Penetration Test and the Vulnerability Assessment

/Penetration Test and the Vulnerability Assessment

Penetration Test vs the Vulnerability Assessment

Some say Potato, some say Patato. The term “Penetration Test” has been thrown around a lot in the Information Security industry. Some vendors and institutions use the term Penetration Test interchangeably with “Vulnerability Scan” (or Assessment), when in fact, the two define very different scopes, methodologies, and deliverables. The recently updated FFIEC Information Security Booklet discusses these types of tests and offers definitions and expectations of what is required of financial institutions in these areas. The short story is that yes, both are different, and yes, both are needed as part of an effective audit program.

Without wandering too far into the weeds, this post will attempt to shed some light on these two testing types.

Section IV.A.2(b) of the booklet released in September 2016 defines a Penetration Test as a test that “subjects a system to real-world attacks” and should “demonstrate a potential for loss.” Penetration Tests should simulate the methods and goals of an attacker that is determined to gain access to your systems. It is designed to show how all of an organization’s layered controls worked together (or did not work) to defend against a hacker. It is performed with “shields up” and often internal staff will respond to any detected attack as if it were real. The scope will generally not only consist of technical attacks, but can also include social engineering and even physical penetration attempts. The resulting deliverable reads like an after-action report, detailing from start to finish how the “attackers” found vulnerable systems, if they breached the network, and what they would have accomplished if it were a real-world scenario. The report should then list what defensive controls could have detected and stopped each attack. This helps the institution identify gaps and weaknesses that need to be addressed.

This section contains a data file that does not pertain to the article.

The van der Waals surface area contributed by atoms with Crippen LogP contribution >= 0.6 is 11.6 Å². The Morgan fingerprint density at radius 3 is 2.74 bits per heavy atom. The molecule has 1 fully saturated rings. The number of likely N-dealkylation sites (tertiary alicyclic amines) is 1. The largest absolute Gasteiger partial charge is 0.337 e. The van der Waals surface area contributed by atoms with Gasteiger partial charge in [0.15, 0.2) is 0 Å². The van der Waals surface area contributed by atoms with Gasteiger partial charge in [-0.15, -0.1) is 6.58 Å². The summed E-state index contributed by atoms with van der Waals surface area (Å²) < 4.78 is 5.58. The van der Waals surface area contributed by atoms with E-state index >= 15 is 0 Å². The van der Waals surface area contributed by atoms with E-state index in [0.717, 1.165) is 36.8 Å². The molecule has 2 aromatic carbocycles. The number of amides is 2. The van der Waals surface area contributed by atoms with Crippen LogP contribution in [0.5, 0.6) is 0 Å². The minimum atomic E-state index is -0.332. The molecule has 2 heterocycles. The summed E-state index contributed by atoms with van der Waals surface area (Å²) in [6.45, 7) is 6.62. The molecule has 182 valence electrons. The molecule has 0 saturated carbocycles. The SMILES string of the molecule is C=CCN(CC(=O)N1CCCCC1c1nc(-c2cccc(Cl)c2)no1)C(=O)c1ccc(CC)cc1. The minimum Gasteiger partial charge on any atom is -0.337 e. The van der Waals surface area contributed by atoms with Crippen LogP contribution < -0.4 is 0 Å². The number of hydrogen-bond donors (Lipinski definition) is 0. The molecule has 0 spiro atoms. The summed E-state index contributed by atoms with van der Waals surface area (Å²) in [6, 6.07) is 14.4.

On the flip side, Section IV.A.2(c) describes a Vulnerability Assessment as a process that “identifies, and classifies the vulnerabilities in a computer, network, or communications infrastructure.” These assessments are limited in scope and methodology, and are done with full access and knowledge of an organization’s network. The goal with this test is not to simulate an attack, but to identify all vulnerabilities or weaknesses in a given system or environment. The subsequent report is an exhaustive list of systems, the vulnerabilities identified on each, risk classifications, and the recommended remediation steps. It does not take into account other mitigating controls or real world consequences of exploitation, it simply helps administrators and management identify vulnerabilities that need to be remediated.

Both of these are essential, useful tools that help an institution obtain a clear determination of their resilience against cyber-attack, and both paint a different part of an overall picture of the security posture of your network. If you think of your network as a medieval castle, the Vulnerability Assessment will identify all of the cracks and weaknesses in the wall, whether the drawbridge and gates were installed correctly, and whether the tower walls are tall enough to prevent climbing. A Penetration Test, on the other hand, will show how real attackers performed reconnaissance from the tree line, jumped the moat, found a hole in a wall, slipped past the guards undetected, and found the keys to the tower door (thereby eliminating the need for climbing). It will also demonstrate in a very real way how the attackers were able to successfully make off with crown jewels, showing the King and Queen just how important it is to fix the weaknesses that were exploited (and they get their jewels back!)